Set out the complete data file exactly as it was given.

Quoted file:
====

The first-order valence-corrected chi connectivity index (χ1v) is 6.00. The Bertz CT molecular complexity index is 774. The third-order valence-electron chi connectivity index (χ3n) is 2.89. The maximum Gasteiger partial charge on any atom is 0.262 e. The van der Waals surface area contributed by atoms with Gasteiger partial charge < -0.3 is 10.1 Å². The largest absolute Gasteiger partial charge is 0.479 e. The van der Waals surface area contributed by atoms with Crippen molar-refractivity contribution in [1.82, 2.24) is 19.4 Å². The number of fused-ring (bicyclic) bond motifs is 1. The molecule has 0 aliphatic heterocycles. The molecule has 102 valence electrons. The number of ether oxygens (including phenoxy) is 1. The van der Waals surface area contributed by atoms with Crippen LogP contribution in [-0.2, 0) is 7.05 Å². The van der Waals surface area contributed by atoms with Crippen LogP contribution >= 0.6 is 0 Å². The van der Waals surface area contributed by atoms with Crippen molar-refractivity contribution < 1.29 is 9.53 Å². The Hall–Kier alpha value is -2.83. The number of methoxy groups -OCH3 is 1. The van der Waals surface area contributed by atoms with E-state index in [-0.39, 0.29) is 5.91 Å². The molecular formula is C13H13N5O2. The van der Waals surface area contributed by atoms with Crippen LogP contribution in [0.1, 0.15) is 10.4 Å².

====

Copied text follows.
The first-order valence-corrected chi connectivity index (χ1v) is 6.00. The Bertz CT molecular complexity index is 774. The third-order valence-electron chi connectivity index (χ3n) is 2.89. The maximum Gasteiger partial charge on any atom is 0.262 e. The van der Waals surface area contributed by atoms with Gasteiger partial charge < -0.3 is 10.1 Å². The largest absolute Gasteiger partial charge is 0.479 e. The van der Waals surface area contributed by atoms with Crippen molar-refractivity contribution in [1.82, 2.24) is 19.4 Å². The number of fused-ring (bicyclic) bond motifs is 1. The molecule has 0 aliphatic heterocycles. The molecule has 102 valence electrons. The number of ether oxygens (including phenoxy) is 1. The van der Waals surface area contributed by atoms with Crippen LogP contribution in [-0.2, 0) is 7.05 Å². The van der Waals surface area contributed by atoms with Crippen LogP contribution >= 0.6 is 0 Å². The van der Waals surface area contributed by atoms with Crippen molar-refractivity contribution < 1.29 is 9.53 Å². The Hall–Kier alpha value is -2.83. The number of methoxy groups -OCH3 is 1. The van der Waals surface area contributed by atoms with E-state index in [-0.39, 0.29) is 5.91 Å². The molecular formula is C13H13N5O2. The van der Waals surface area contributed by atoms with Crippen LogP contribution in [0.1, 0.15) is 10.4 Å².